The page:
Printers that create artificial limbs, cheap drugs and replacement organs could radically change medicine in poorer countries. But can this technology deliver?
A small Indian village is perhaps the last place you would expect to see the future of manufacturing, but 70 kilometres (43.5 miles) away from Pune in the Maharashtra region there are plans to create one of the hottest pieces of technology around. Farming may be the main occupation in Pabal, but an educational centre at the heart of its community hopes that later this year it will have the ability to solve practical problems in a way never possible before.
“Learning while doing” is the philosophy behind the educational project in Pabal called the Vigyan Ashram – part of a worldwide project called FabLab, set up by physicist and computer engineer Neil Gershenfeld at Massachussetts Institute of Technology. Through this initiative, local villagers are taught to find ways of solving problems using kit given to them by MIT. With the ashram’s FabLab fully set up in 2004, the first project involved making a sensor to check milk quality. Later this year, Amitraj Deshmukh hopes to build something for the ashram that might prove to be a life-saving piece of kit in remote regions like this – a 3D printer.
Like your average desktop printer, these three-dimensional versions have a set of injectors that move back and forth, up and down. The inks are printed layer by layer and build up into a 3D form. Inks range from plastics to silicone to ice to cookie dough to human cells. The technology has been around for around two decades – engineers and designers have been using this to create prototypes – but it’s only recently that lowering production costs has brought its potential to the reach of the public.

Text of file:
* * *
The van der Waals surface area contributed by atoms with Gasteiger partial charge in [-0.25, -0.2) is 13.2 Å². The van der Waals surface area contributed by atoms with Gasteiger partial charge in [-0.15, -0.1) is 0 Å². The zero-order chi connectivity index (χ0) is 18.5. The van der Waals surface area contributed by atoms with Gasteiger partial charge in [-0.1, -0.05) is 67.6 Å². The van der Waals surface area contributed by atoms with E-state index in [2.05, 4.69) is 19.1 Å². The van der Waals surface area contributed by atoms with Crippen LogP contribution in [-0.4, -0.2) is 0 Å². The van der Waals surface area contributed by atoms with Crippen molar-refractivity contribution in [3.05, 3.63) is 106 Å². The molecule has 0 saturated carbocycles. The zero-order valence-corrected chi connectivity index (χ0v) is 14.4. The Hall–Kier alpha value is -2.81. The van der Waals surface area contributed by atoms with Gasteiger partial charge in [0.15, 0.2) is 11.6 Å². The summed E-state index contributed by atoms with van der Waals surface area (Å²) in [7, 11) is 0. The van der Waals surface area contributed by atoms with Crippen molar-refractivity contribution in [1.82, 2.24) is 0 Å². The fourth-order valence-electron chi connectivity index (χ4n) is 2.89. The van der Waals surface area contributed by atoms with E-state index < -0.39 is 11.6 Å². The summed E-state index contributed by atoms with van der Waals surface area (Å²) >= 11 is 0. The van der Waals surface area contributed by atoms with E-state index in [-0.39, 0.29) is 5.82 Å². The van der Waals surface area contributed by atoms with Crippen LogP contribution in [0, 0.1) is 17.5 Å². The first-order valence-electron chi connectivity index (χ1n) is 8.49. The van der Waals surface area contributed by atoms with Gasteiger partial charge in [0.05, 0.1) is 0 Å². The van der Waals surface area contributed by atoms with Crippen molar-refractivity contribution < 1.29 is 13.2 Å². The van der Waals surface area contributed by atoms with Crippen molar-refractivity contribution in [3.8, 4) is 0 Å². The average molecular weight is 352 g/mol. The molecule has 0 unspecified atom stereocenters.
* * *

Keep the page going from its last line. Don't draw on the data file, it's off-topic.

Now, companies such as MakerBot are selling 3D printers for under $2,000, others are even trying to make replicas that could be yours for just over $1,000. A report earlier this year stated that the global market for 3D printing could reach $2.99 billion by 2018. And its potential has already grabbed the media’s attention, with reports on how we will be able to print just about anything, from toys to guns, to food like burritos.
You could see 3D printing as rampant consumerism gone crazy, or you could see it as a world in which consumers become creators – saving waste, packaging and air miles. In regions of the world where “stuff” is not the ubiquitous commodity it is in western societies, though, cheap 3D printing could have a profound impact on the lives of the have-nots, not just furnishing the haves with the coolest piece of gadgetry around.
In a farming culture like India, a 3D printer could allow small parts for broken tractors to be printed, or custom-made connectors for irrigation systems cobbled together from metre upon metre of different types of hose. And take a faculty as basic but as important as sight. Glasses frames are easy to change in the western world, but in developing countries, they are expensive or impossible to replace, according to Phil Reeves, managing director of Econolyst, a UK-based consultancy in rapid manufacturing. “Often lenses outlive the frames in developing countries,” he says. If a village, or nearby town, has a 3D printer and access to some basic polymer raw materials, a new set of frames – custom made to fit the lenses – could be knocked out in no time.